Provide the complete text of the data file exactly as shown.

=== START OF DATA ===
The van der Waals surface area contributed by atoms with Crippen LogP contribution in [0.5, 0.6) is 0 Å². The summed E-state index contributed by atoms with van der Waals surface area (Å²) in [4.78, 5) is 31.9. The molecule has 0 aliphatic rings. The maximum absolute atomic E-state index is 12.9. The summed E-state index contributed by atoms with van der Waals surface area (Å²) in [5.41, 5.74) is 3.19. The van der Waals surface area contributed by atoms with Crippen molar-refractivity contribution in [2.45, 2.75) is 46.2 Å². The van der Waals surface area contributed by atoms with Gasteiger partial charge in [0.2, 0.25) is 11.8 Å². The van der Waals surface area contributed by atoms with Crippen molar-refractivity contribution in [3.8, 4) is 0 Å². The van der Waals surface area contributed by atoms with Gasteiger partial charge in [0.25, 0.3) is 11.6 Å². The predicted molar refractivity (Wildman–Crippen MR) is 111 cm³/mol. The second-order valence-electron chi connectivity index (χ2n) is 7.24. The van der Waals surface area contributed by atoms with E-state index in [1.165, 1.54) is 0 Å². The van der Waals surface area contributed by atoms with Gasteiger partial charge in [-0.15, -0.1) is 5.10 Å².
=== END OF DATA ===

The van der Waals surface area contributed by atoms with Crippen LogP contribution in [0.5, 0.6) is 0 Å². The summed E-state index contributed by atoms with van der Waals surface area (Å²) in [4.78, 5) is 31.9. The molecule has 0 aliphatic rings. The maximum absolute atomic E-state index is 12.9. The summed E-state index contributed by atoms with van der Waals surface area (Å²) in [5.41, 5.74) is 3.19. The van der Waals surface area contributed by atoms with Crippen molar-refractivity contribution in [2.45, 2.75) is 46.2 Å². The van der Waals surface area contributed by atoms with Gasteiger partial charge in [0.2, 0.25) is 11.8 Å². The van der Waals surface area contributed by atoms with Crippen molar-refractivity contribution in [3.8, 4) is 0 Å². The van der Waals surface area contributed by atoms with Gasteiger partial charge in [0.25, 0.3) is 11.6 Å². The predicted molar refractivity (Wildman–Crippen MR) is 111 cm³/mol. The second-order valence-electron chi connectivity index (χ2n) is 7.24. The van der Waals surface area contributed by atoms with E-state index in [1.165, 1.54) is 0 Å². The van der Waals surface area contributed by atoms with Gasteiger partial charge in [-0.15, -0.1) is 5.10 Å².